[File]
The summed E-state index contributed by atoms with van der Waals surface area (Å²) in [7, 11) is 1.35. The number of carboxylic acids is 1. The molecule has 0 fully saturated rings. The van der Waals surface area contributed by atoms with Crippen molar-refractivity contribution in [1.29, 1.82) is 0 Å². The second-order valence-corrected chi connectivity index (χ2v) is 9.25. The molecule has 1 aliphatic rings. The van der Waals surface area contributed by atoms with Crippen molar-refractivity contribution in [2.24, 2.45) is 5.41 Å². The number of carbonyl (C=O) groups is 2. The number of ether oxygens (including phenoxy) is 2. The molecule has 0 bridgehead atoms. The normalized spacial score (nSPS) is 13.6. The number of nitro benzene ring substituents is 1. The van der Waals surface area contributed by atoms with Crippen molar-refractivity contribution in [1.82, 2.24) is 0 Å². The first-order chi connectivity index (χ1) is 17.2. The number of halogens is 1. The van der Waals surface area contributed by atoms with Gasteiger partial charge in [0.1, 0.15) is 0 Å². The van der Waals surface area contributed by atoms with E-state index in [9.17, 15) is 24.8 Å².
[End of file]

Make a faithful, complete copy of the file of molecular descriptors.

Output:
The summed E-state index contributed by atoms with van der Waals surface area (Å²) in [7, 11) is 1.35. The number of carboxylic acids is 1. The molecule has 0 fully saturated rings. The van der Waals surface area contributed by atoms with Crippen molar-refractivity contribution in [1.29, 1.82) is 0 Å². The second-order valence-corrected chi connectivity index (χ2v) is 9.25. The molecule has 1 aliphatic rings. The van der Waals surface area contributed by atoms with Crippen molar-refractivity contribution in [2.24, 2.45) is 5.41 Å². The number of carbonyl (C=O) groups is 2. The number of ether oxygens (including phenoxy) is 2. The molecule has 0 bridgehead atoms. The normalized spacial score (nSPS) is 13.6. The number of nitro benzene ring substituents is 1. The van der Waals surface area contributed by atoms with Crippen molar-refractivity contribution in [1.82, 2.24) is 0 Å². The first-order chi connectivity index (χ1) is 17.2. The number of halogens is 1. The van der Waals surface area contributed by atoms with Gasteiger partial charge in [0.1, 0.15) is 0 Å². The van der Waals surface area contributed by atoms with E-state index in [9.17, 15) is 24.8 Å².